Dear Alice,

If a woman doesn't come or have an orgasm, can her ovaries hurt just like a man's testicles can hurt if he doesn't come?

Dear Reader,

To paraphrase your question, if men get blue balls, do women get blue ovaries? Blue balls, a wonderfully imagistic bit of slang for the infamous testicular aching that can occur when a male is sexually aroused but doesn't ejaculate, can occur for men and for women. Although ovaries could be considered the female counterpart to testicles, women are more likely to feel pent-up fluids in the labia, clitoris, and the outer third of the vagina. We might call this, blue vulva.

When both men and women become sexually excited, arteries pump blood to the genital area while nearby veins constrict to keep the blood there (technical term: vasocongestion). In men, the entrapment of blood causes the penis to become erect and the testicles to enlarge by about 20 percent. In women, the labia, vagina, and clitoris swell and lubricate, and the breasts and nipples enlarge and heighten in sensitivity. In both genders, heart rate, breathing rate, and muscular tension increase, as sexual tension builds and intensifies. Sounds like a party, right?

These signs of sexual excitement are known as the plateau phase of sexual arousal, which often lead right up to orgasm. When a man orgasms and ejaculates, semen is expelled from the penis by forceful pulsing. Similarly, when a woman orgasms, the uterus and pelvic muscles contract in rhythmic waves, and she sometimes ejaculates fluid. After an orgasm for both men and women, the body quickly returns to a relaxed, non-excited state. Arteries and veins return to their normal size and functioning, and blood quickly drains from the genitals, relieving pressure and reducing their usual size.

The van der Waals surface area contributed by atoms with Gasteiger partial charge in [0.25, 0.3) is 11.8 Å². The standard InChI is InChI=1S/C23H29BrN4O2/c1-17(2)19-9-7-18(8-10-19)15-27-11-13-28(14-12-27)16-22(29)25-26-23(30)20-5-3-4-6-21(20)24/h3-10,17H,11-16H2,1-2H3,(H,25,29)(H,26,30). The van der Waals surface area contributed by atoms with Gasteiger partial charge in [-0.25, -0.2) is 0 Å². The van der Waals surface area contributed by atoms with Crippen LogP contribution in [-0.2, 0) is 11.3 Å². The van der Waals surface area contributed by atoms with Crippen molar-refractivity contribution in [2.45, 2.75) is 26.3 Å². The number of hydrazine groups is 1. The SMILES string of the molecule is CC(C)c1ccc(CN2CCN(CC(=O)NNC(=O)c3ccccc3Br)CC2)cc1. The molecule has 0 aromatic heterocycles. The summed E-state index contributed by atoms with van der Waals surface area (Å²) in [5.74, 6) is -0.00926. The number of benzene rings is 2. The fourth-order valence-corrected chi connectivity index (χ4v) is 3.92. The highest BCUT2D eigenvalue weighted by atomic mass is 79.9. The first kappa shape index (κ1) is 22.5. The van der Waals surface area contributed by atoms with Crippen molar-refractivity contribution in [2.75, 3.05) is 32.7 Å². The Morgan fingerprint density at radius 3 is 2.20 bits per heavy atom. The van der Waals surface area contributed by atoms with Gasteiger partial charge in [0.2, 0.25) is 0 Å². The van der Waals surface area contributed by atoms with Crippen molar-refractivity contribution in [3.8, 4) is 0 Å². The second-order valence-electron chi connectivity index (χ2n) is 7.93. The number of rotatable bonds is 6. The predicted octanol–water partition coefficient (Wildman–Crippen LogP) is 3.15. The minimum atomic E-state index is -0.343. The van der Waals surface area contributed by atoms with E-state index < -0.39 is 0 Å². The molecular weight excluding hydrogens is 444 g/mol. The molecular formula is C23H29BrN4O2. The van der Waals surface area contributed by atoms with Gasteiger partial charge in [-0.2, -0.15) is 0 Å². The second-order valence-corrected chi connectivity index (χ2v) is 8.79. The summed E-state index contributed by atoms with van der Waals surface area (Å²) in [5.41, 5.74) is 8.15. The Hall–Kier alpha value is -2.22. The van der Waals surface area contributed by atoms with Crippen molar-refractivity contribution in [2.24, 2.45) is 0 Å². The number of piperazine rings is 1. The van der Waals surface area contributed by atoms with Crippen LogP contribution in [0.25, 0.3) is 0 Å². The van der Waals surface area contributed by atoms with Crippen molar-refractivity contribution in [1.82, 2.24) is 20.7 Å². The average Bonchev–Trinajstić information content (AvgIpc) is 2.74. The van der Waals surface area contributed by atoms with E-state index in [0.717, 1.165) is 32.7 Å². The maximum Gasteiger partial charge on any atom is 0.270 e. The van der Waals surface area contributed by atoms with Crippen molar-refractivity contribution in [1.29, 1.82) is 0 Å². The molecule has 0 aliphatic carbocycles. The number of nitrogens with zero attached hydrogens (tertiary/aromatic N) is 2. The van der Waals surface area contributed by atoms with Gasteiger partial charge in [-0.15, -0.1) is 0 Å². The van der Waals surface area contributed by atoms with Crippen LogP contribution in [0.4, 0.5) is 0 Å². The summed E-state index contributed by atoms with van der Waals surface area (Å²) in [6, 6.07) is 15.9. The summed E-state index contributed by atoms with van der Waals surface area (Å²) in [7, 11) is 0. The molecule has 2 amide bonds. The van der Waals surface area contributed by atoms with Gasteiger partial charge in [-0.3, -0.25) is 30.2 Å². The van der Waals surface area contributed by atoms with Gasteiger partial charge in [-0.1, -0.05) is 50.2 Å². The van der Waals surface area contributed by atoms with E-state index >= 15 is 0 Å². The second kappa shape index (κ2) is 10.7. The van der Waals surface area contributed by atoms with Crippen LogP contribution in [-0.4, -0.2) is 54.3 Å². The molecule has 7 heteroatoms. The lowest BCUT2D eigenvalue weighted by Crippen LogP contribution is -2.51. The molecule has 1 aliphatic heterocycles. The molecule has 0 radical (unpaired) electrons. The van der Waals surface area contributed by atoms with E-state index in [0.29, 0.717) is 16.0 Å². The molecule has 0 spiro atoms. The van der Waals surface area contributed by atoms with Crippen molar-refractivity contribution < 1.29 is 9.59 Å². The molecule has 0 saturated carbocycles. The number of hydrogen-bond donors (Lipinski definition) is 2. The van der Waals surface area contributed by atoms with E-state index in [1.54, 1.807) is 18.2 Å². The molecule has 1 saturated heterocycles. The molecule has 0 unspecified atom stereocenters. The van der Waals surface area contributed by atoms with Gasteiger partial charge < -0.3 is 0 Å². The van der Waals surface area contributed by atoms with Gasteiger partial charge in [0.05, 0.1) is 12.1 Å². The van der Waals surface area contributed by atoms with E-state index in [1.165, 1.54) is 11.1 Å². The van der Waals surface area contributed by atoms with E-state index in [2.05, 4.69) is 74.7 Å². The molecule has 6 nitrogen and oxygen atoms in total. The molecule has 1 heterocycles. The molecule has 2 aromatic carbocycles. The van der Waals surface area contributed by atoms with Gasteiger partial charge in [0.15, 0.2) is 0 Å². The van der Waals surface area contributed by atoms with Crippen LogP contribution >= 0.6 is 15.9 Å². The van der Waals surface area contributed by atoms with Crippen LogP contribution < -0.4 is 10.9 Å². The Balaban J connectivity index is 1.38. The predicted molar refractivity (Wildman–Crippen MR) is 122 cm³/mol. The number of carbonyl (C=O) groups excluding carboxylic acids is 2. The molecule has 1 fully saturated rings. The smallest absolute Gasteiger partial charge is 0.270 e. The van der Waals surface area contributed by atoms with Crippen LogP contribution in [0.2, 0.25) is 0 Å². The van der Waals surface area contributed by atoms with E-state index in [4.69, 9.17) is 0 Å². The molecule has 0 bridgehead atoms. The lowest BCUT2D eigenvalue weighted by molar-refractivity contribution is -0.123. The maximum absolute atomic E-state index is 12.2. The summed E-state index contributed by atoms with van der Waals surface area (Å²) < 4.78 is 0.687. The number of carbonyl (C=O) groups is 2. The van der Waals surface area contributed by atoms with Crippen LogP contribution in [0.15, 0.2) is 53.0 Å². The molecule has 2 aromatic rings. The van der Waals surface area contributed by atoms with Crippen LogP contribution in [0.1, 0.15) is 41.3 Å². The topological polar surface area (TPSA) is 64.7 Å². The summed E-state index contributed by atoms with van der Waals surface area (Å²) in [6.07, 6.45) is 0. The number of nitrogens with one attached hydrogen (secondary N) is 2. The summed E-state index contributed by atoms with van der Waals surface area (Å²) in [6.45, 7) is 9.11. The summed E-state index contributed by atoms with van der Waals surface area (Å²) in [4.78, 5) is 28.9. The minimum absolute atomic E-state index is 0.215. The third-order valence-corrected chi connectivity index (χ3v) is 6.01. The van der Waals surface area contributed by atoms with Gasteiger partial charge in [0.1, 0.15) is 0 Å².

However, if there is no orgasm, it takes longer for the physical signs of arousal to subside. People of any gender may experience a feeling of aching or heaviness in the genital and pelvic areas, due to sustained vasocongestion. When blood is trapped in the testicles, they take on a bluish tint, which leads to the term blue balls. A female version of this would be a vagina, vulva, and clitoris that are sensitive, possibly darkened in color, and lubricated.

From a physiological standpoint, this phenomenon can happen to both men and women, although the common vernacular might lead you to believe that men experience it more often. Some might even use the argument of impending blue balls (or vulva) to convince their partner(s) to go farther, sexually, than the partner wants. Remember, blue balls (or vulva) are not fatal, or even harmful: Nobody needs to do anything they aren't comfortable doing in order to stave off a partner's potential blue genitals. Also keep in mind that not all sexual arousal or activity needs to end in orgasm in order to be exciting, fulfilling, and feel really good. 

For both sexes, aching from blue balls or blue vulva is usually short-lived and can be sped along by a self-stimulating session that ends in orgasm, the application of an ice pack or a warm compress to the genitals, or a cold shower. Just not too cold a shower, mind you, or you'll wind up with blue balls or blue vulva for a different reason.


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